Mirko Racki’s Inferno

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Mirko Racki (1879–1982) was a Croatian painter whose early work fits the template of allegorical Symbolism even if he was never part of any Symbolist movement. Dante’s Divine Comedy was a favourite subject: these canvases are among the available examples which also include a series of etchings. The painting above showing Charon ferrying Dante and Virgil across the Styx struck me for being closer to Wayne Barlowe’s more recent depictions of Hell than the kinds of infernal imagery you’d expect from the early years of the 20th century. This quality, which you find in other artists from Eastern Europe, may be a result of the Academy being less of a dominant force than it was in Western European countries. It’s still the western artists that dominate the web, however, so details about Racki’s work are scant. The third painting shows Paolo and Francesca being sent to the second circle of the Inferno. (Racki tip via Beautiful Century.)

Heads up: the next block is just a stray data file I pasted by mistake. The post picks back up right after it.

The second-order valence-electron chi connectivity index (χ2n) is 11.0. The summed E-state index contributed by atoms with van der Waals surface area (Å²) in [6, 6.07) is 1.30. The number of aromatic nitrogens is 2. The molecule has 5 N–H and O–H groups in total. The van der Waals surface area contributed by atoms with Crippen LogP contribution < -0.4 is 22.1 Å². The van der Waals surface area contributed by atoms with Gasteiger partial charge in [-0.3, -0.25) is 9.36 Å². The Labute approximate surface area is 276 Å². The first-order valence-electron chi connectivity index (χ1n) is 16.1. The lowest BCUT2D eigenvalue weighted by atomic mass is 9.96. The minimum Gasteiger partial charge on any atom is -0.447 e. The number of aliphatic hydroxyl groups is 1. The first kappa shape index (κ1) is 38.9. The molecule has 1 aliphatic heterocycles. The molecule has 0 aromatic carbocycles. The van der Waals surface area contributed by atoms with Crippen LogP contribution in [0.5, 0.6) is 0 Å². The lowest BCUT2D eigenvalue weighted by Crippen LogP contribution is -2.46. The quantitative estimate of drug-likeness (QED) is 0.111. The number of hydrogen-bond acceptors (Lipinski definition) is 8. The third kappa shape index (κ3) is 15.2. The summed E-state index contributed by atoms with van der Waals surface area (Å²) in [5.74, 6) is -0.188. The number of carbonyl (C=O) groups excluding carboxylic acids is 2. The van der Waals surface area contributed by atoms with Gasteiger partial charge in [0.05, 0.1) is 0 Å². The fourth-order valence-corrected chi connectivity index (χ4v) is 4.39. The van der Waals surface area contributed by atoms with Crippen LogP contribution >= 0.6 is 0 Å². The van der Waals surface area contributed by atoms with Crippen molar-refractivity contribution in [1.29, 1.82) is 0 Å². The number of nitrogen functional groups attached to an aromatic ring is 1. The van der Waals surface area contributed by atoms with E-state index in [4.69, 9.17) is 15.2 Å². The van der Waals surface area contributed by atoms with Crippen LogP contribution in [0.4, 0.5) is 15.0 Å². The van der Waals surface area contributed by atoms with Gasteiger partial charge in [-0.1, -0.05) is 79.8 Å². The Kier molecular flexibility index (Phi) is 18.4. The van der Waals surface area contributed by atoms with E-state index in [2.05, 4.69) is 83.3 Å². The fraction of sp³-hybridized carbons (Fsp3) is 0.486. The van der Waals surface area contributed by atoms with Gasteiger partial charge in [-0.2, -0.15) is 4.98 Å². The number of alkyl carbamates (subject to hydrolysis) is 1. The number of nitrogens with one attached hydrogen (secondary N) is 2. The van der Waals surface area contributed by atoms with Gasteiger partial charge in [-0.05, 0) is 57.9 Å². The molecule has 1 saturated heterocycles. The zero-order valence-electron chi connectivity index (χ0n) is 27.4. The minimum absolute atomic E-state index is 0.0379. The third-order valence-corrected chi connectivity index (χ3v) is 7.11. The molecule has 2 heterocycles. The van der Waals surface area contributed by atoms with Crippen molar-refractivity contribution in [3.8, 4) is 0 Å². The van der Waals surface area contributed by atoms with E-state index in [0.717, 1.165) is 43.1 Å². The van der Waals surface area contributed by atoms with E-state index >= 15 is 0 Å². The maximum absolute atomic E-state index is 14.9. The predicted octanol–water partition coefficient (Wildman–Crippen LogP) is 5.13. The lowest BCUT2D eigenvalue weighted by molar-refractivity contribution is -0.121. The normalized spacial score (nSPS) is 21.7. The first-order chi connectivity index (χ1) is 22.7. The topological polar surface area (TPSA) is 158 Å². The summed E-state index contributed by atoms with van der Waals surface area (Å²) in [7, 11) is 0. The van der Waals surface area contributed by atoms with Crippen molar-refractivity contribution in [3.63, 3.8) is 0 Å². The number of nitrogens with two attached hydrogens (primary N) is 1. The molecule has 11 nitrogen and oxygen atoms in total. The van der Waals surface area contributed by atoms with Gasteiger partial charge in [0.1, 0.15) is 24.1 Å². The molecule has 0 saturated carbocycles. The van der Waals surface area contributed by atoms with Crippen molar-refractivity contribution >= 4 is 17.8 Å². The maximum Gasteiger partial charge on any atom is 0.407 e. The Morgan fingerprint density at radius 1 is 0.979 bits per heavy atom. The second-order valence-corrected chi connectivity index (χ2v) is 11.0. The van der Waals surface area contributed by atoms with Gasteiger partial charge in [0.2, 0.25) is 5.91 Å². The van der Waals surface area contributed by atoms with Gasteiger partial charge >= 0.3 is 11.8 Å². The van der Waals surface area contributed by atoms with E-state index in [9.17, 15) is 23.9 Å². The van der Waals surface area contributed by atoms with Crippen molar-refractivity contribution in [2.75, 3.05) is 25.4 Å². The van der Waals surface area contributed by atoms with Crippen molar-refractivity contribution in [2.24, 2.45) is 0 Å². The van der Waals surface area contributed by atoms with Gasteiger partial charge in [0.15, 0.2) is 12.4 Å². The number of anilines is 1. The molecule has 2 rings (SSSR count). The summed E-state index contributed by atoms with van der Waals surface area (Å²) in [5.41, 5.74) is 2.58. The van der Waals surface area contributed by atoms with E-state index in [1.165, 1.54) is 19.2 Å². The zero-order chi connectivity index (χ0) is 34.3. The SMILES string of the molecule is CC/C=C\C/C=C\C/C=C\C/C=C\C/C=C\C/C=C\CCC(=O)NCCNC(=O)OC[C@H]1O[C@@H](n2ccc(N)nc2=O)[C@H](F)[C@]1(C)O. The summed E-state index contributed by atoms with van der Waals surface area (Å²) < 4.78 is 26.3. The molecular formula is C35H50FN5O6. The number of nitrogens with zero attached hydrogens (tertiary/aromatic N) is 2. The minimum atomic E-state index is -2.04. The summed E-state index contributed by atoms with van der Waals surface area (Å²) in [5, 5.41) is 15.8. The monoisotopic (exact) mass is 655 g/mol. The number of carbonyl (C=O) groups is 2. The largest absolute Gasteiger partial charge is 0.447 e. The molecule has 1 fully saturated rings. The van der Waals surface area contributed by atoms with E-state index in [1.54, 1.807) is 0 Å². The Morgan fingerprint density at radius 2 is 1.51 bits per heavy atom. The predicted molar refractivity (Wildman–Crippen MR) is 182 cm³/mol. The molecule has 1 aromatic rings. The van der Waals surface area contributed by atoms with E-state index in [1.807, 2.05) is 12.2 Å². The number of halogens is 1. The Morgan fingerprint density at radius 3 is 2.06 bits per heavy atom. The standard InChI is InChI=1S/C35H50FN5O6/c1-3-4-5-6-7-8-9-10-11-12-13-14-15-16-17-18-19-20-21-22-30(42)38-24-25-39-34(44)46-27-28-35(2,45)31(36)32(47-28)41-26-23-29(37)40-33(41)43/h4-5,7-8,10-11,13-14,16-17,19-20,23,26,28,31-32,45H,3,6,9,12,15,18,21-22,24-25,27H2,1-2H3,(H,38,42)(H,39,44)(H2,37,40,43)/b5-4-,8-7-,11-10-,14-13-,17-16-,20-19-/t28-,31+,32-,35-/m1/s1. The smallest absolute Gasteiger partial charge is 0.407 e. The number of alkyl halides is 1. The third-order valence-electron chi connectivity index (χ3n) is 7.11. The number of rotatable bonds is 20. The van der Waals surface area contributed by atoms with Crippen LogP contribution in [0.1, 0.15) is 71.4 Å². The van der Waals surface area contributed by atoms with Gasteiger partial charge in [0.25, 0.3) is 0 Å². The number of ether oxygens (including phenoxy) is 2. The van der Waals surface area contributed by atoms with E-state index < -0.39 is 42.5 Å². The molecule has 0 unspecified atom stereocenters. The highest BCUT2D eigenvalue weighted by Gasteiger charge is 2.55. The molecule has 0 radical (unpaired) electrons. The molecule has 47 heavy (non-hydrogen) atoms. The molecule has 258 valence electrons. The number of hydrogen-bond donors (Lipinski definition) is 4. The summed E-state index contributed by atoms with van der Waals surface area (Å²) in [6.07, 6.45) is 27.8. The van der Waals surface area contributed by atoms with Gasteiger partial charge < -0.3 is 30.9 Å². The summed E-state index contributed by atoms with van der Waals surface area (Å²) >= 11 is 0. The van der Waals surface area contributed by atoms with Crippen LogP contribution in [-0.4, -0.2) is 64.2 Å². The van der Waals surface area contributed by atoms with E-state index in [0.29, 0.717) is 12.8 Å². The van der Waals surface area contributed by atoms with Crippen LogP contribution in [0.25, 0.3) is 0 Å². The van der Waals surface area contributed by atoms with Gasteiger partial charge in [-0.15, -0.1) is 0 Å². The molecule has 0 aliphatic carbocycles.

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Previously on { feuilleton }
Albert Goodwin’s fantasies
Harry Lachman’s Inferno
Maps of the Inferno
A TV Dante by Tom Phillips and Peter Greenaway
The last circle of the Inferno

3 thoughts on “Mirko Racki’s Inferno”

  1. Those dates are correct? Wow how the world changed during his lifetime! He was entering middle age when the Soviet Union came into being and damn near made it to the end.

    But all this reminds me how blinkered we are here in the States. Europe is Britain, France and Germany with the occasional news from Italy or Greece when something bad happens. You’d think Germany and Russia shared a frontier! No consciousness that such an entity as “eastern europe” even exists.

  2. Modzilla: Thanks, if I did see that before it’s not one that I remember.

    Stephen: Europe isn’t so big geographically but the differences between countries can be striking. I’ve always been fascinated by the way that travelling east increases the influence from the Middle East (in music especially) until you reach Turkey and you’re midway between two cultures. There’s a definite cultural shift whatever direction you travel: Scandanavian art is very different to that of the Mediterranean nations. And Spain, of course, has a long history of African/Islamic influence in its southern regions.

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